Driver Monitoring as a Standard Feature

A driver monitoring system should be provided as a standard feature in any vehicle that is equipped with a Level 2 system in which both lane centering and ACC can be simultaneously engaged. The driver monitoring system should be active when the Level 2 feature is engaged.Since it is important that the driver of a Level 2 vehicle be attentive to the surrounding driving environment at all times, the driver monitoring system should be designed such that the driver monitoring system cannot be disengaged or disabled while the Level 2 feature is engaged.

Driver Warnings

If a driver monitoring system determines or infers that the driver is not engaged in the driving task, then an initial warning should be issued within a reasonable amount of time from when a system detects the driver is not engaged. For example, for a vehicle equipped with a Level 2system that is designed to be “hands on,” if the driver does not satisfy the system’s “hands on”criteria, the driver monitoring system should issue an initial warning, i.e., request for the driver to re-engage in the driving task. The time elapsed between the detection of the disengaged driver to the request for that driver to re-engage should be minimized. If the driver does not respond to the initial warning from the driver monitoring system, subsequent warnings should escalate and include, at a minimum, some combination of visual and non-visual (auditory orhaptic) alerts.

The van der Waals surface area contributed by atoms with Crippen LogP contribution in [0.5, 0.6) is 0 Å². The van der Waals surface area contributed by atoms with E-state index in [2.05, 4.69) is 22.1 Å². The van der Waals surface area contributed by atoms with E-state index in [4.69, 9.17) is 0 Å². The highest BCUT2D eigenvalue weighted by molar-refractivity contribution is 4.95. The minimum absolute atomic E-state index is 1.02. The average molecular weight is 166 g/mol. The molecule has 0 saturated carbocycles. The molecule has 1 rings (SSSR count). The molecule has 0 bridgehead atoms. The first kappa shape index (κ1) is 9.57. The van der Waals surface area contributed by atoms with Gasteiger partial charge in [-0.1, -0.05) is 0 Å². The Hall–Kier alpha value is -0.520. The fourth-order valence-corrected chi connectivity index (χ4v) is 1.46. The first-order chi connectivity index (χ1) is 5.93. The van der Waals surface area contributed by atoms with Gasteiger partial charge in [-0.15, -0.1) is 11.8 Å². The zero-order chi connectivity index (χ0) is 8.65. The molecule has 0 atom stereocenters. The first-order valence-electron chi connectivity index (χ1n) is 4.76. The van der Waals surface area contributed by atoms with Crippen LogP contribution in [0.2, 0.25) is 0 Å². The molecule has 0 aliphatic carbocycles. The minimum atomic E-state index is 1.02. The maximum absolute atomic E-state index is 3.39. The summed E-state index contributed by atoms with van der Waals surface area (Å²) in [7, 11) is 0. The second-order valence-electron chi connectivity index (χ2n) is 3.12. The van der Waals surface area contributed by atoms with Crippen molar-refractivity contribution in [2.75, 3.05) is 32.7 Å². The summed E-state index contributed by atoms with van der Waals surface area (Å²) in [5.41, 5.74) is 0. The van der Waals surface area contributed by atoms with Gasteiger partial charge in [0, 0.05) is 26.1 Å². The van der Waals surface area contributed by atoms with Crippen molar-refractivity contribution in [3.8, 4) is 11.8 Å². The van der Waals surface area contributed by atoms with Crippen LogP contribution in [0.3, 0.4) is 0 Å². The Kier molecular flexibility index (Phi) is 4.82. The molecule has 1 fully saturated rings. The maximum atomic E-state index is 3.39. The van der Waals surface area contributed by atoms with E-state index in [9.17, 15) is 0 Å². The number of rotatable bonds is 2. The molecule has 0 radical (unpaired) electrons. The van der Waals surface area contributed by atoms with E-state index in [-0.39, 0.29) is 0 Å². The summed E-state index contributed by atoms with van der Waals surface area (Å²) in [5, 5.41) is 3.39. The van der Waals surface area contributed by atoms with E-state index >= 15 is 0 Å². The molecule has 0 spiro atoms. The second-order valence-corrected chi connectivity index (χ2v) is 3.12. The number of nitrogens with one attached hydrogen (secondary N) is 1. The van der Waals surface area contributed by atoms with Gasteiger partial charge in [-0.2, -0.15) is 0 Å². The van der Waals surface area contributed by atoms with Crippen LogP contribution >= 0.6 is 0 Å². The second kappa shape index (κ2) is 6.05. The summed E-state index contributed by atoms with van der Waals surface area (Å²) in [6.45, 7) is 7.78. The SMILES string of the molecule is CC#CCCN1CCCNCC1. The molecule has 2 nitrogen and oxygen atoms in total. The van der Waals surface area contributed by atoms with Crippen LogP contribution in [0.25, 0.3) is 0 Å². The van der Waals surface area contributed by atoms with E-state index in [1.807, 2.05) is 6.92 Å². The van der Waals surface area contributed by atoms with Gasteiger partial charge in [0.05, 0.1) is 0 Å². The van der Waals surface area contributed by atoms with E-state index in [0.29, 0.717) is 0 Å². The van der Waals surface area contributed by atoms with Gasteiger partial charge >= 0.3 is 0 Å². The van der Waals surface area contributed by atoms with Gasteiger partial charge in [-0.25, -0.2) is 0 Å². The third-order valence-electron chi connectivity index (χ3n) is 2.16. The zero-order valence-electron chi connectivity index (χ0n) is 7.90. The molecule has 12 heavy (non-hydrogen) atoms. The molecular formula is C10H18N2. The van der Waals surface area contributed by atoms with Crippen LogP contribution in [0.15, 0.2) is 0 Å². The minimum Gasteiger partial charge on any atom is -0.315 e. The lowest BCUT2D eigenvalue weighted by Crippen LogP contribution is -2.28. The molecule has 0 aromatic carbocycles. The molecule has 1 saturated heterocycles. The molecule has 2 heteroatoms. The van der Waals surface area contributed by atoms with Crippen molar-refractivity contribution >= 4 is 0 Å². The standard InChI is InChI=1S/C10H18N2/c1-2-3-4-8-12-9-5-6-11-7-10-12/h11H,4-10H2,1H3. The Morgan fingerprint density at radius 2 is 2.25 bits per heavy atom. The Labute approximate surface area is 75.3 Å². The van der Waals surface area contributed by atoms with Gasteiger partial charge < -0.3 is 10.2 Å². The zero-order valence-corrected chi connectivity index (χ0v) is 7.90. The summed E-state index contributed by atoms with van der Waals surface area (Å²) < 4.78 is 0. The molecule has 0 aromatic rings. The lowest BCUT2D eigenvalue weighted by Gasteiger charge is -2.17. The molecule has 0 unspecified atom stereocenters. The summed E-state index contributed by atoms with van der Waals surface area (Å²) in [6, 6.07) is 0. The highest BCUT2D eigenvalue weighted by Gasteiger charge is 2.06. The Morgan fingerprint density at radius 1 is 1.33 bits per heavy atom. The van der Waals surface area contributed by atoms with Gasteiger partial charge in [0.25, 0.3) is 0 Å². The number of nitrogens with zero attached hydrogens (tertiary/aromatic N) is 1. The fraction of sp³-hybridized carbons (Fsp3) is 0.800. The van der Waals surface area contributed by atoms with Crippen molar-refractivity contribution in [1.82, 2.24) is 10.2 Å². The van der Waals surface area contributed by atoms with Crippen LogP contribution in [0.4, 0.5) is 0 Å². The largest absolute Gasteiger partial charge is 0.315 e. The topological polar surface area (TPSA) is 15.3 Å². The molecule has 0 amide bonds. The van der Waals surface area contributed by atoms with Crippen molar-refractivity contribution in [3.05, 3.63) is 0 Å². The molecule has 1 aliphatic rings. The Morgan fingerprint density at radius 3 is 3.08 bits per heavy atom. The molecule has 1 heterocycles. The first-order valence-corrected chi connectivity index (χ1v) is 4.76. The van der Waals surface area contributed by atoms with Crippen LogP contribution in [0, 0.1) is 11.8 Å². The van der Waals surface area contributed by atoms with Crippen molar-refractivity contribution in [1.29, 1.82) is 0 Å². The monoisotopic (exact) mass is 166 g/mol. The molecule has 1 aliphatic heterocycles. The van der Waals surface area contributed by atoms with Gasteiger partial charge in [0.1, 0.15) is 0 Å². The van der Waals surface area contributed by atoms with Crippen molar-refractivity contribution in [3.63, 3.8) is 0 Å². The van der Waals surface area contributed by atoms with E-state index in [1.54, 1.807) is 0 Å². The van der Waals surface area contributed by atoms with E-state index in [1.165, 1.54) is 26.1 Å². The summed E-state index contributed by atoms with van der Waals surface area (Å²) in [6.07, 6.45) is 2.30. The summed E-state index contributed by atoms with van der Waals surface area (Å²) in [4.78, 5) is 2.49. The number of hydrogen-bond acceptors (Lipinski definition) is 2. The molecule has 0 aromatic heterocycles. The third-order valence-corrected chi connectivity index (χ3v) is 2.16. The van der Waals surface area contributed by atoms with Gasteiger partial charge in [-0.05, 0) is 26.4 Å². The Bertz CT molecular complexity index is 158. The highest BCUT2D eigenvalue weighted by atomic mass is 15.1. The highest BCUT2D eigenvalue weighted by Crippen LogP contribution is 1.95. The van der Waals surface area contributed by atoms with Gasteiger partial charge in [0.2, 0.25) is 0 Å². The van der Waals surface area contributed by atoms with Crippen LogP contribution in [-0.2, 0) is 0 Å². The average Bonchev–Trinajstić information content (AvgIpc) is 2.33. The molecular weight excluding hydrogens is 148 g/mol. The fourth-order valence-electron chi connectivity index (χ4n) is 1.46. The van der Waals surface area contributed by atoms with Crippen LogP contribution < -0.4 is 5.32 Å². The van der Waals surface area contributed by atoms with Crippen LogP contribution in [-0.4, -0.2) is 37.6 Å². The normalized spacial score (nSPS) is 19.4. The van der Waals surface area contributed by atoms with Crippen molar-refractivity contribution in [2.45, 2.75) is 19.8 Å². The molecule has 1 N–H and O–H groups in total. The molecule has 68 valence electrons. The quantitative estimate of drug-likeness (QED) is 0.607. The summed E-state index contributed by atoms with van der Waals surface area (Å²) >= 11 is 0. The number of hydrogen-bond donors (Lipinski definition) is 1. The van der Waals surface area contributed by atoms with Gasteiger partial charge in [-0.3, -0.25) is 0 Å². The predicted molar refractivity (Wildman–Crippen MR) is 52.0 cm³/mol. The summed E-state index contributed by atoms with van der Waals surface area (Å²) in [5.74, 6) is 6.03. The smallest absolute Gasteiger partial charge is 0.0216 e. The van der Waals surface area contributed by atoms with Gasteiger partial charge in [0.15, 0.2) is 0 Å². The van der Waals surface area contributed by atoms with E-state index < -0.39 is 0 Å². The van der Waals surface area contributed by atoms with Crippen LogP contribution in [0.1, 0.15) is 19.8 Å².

Re-engaging the Driver

The driver monitoring system should only terminate the warning(s) if the system detects that the driver has appropriately re-engaged based on the system design, for example by putting his or her hands back on the wheel or returning his or her eyes to the road. If the driver does not respond to the escalated warnings from the driver monitoring system, the vehicle should take a  corrective action, such as disengaging the Level 2 system, increasing the ACC headway distance, or coming to a safe stop. Any such action should include a clear combination of visual and audible alerts regarding the status of the system and vehicle.Misuse and AbuseThe potential for driver misuse or abuse of a system should be evaluated as part of the design process for driver monitoring systems.

Camera-Based Systems

An in-vehicle camera should be further considered as a component of a driver monitoring system for vehicles with Level 2 systems, particularly for more advanced Level 2 systems (such as those with hands-off capabilities) to help identify driver inattention. This consideration should be based upon, among other things, research by industry, academia, government or any combination and should take into account the uniqueness of each manufacturer’s vehicle systems.